Monday, 20 January 2014

Is Children's TV Good for Kids?

Reading this weekend that the Prime Minister has 'successfully' (his words) curtailed his children's 'screen time' - including banning television in the morning - reminded me of a wonderful episode (they're all wonderful - this one especially so) of Michael Rosen's Radio Four programme Word of Mouth all about the evils (or otherwise) of children's TV.

Searching the BBC website reveals (unaccountably) that this episode is unavailable on iPlayer (apparently it's the only one of the series that isn't) but you can still download the podcast (odd)! But if you haven't heard the programme yet I urge you to do so before the BBC catches on and decides to take it down for some obscure copyright reason or because they think it's just too darned interesting and Reithian and all that old fashioned 'informed, education and entertained' nonsense.

I'd go as far as to say that every parent of small children (well, every owner both of small children and a television) ought to listen just to gain an insight into what the makers of these programmes, the ones many of our children watch, are doing.

Michael Rosen has a foot in both camps of course, being himself the author of several children's TV favourites (including episodes of the new series of Old Jack's Boat which starts tonight) and so his analysis is all the more insightful.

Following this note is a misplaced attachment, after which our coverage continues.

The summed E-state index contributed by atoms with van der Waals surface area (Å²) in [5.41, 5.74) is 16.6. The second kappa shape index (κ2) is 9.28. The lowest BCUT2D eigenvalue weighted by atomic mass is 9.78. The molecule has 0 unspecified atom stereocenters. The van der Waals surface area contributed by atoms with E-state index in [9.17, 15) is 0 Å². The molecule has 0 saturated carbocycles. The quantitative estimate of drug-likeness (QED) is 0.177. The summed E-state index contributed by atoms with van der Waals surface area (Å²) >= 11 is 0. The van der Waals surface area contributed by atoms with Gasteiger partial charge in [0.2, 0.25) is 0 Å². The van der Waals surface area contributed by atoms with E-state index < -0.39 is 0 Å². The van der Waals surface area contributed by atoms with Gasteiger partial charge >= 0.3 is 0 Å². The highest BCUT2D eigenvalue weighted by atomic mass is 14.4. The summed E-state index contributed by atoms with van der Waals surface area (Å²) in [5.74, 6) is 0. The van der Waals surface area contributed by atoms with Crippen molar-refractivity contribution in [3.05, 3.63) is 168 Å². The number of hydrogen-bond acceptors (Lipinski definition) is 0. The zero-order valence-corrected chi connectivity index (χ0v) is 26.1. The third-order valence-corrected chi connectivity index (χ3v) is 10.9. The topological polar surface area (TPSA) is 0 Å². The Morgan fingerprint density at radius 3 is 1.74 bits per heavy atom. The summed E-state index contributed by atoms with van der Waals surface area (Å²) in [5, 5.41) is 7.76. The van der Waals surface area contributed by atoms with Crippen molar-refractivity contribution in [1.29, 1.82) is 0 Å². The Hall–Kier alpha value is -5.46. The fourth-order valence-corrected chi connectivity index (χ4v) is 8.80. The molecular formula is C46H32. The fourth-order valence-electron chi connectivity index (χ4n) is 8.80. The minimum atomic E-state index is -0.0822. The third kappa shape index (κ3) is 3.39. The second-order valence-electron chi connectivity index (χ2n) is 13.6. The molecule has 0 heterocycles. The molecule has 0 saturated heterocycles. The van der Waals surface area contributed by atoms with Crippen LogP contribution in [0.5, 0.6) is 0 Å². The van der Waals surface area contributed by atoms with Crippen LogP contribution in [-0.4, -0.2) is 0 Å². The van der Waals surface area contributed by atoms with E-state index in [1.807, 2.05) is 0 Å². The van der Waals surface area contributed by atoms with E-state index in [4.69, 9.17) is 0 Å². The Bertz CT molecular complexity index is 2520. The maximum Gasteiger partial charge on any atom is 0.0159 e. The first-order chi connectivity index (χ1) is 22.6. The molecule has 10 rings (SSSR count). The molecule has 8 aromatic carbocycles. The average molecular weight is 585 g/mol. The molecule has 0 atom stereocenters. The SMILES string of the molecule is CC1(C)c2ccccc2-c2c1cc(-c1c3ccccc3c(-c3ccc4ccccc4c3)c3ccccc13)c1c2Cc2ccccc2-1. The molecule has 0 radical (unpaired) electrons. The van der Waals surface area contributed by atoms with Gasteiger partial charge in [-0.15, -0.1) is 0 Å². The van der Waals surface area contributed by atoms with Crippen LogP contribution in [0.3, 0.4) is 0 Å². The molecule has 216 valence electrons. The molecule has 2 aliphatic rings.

And you'd expect him, as a writer, to have a keen interest in the linguistic content of such children's TV programmes too, especially as language development is the raison d'ĂȘtre of so many of them. Play School, for example, was started in the belief that there were some children 'out there' who might otherwise lack some form of interactive conversation. Yes - they were (and are) encouraged to talk to (at?) the television.

With that in mind, it seems obvious that the language such programmes uses needs to be carefully considered. But would you believe that The Clangers scripts (which were written, in English, and then 'blown' on the Swanee whistle by their creator, Oliver Postgate) were actually censored? Yes! That's how seriously the BBC takes the content of its children's programmes.

Mind you, at least you could never mistake them (The Clangers with their Swanee whistle language) for anyone else. Because I have to confess that, although I watch most CBeebies programmes with my children and do my best to encourage a little gentle interaction, the hard-working, multi-tasking voice-over artists do occasionally cause me some confusion. Ever thought you were watching Tilly and Friends only to hear what you think is the voice of Octonaut Peso (Otherwise known as Paul Panting)? Or be reminded of Mike the Knight whenever Elvis appears in Iconicles?

Keith Wickham, in addition to voicing Shellington/Professor Inkling in Octonauts, also turns his hand to being several of Thomas the Tank Engine's friends as well as moonlighting as Nelson and Victor in 64 Zoo Lane. Oh, and if you're watching Tommy Zoom, he's Polluto too.

But the best, or the worst (or most confusing, to my ears) is one Rob Rackstraw, who seems to be both Kwazii in the aforementioned underwater adventures and, on dry land, the voice of Spud/Roley/Travis/Scoop in Bob the Builder as well as appearing as several of the Mr Men. And he's written episodes of Avenger Penguins too!

Yeeow!



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